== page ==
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 (sŭn-yä′sē) or sann·ya·sin (-sĭn)
n. pl. sann·ya·sis or sann·ya·sins Hinduism
A wandering mendicant and ascetic.

[Hindi sannyāsī, from Sanskrit saṃnyāsī, from saṃnyasyati, he renounces : sam, together; see Sanskrit + ni, down + asyati, he throws.]
American Heritage® Dictionary of the English Language, Fifth Edition. Copyright © 2016 by Houghton Mifflin Harcourt Publishing Company. Published by Houghton Mifflin Harcourt Publishing Company. All rights reserved.
ThesaurusAntonymsRelated WordsSynonymsLegend:
Noun1.sannyasin - a Hindu religious mendicant
Hindoo, Hindu - a person who adheres to Hinduism
beggar, mendicant - a pauper who lives by begging
Based on WordNet 3.0, Farlex clipart collection. © 2003-2012 Princeton University, Farlex Inc.
References in periodicals archive ?
Swami Deva est une renoncante, ou sannyasin, d'origine canadienne, agee d'une soixantaine d'annees, qui vit en Inde depuis plus de trente ans.
Stork spent nine years as a sannyasin, a follower of the Indian spiritual teacher Bhagwan Shree Rajneesh.
A renunciate is known as a sannyasin. (15) The Buddha challenged tradition by encouraging young people to become bhikkus (monks), a type of sannyasin.
He subsequently became a kind of Sannyasin or holy man who wandered from one Hindu temple to another reciting Hindu epics and mythological texts.
Eliminating the participants with fewer than three trials has little effect upon the psi scoring for the male and female sannyasin and student groups, as can be seen by comparing the graphs, but both male and female swamis can be seen to have performed much better than previously revealed.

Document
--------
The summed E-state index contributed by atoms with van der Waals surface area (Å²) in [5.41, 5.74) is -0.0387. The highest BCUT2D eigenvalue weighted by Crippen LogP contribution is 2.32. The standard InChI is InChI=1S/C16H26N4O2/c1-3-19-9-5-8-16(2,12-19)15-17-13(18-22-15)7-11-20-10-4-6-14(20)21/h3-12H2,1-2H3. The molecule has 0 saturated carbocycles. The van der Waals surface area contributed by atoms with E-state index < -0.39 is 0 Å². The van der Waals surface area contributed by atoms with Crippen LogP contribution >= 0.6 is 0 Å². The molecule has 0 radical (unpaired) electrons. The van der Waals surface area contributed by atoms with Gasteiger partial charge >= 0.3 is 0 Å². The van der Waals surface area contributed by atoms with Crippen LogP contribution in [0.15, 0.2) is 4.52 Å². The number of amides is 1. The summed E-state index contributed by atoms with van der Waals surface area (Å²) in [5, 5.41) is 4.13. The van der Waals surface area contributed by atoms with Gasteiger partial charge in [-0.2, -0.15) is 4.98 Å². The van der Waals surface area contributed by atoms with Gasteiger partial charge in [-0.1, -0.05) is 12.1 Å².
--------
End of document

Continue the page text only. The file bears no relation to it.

"One day when she was eating something, he helped himself to a portion from the same plate, and remarked, 'It is fitting that we should eat from the same plate, we two vagabonds.'" (8) Perhaps he was conveying to her a variation of the title of sannyasin, his own identity; and perhaps this quality of spontaneous freedom was what characterized his friendships generally.
Hinduism views life as proceeding through four stages (ashramas): student/learner, householder/producer, retiree/forest dweller and sannyasin or renunciant.
The Sannyasin took the vow of dedicating his life to Truth and to the service of humanity, and was honored as a spiritual leader of society.
Among his singular innovations was to become, insofar as he could, an Indian holy man, or sannyasin, in order to help bridge the cultural divide preventing the preaching of the Gospel to the higher strata of Indian society.
He adopted the lifestyle, customs, and dietary practices of a Hindu renouncer (sannyasin), calling himself the "Roman Brahmin." (9) Furthermore, by choosing to distance him self from fellow Jesuits by living in the Brahmin quarter of the town (agraharam), de Nobili also sought to dispel the prevailing ideas among the Tamils, who considered the Christian missionaries to be outcasts and low castes because of their meat-eati ng and drinking habits.
After the Ninth Parliamentary Elections in December 2008, the monks, sadhus, and sannyasis of different temple based religious institutions in the country urged to revive the Bangladesh Sant Mahamandal at a grand rally of Dharmagurus, Sadhus, Sannyasins, Priests,Savaites and organizers of Temples and Human Rights activists at Bogra Ma-Bhabani Temple ( a sacred shrine of sati pitha of Devi Cult) was endorsed on 9 February 2009.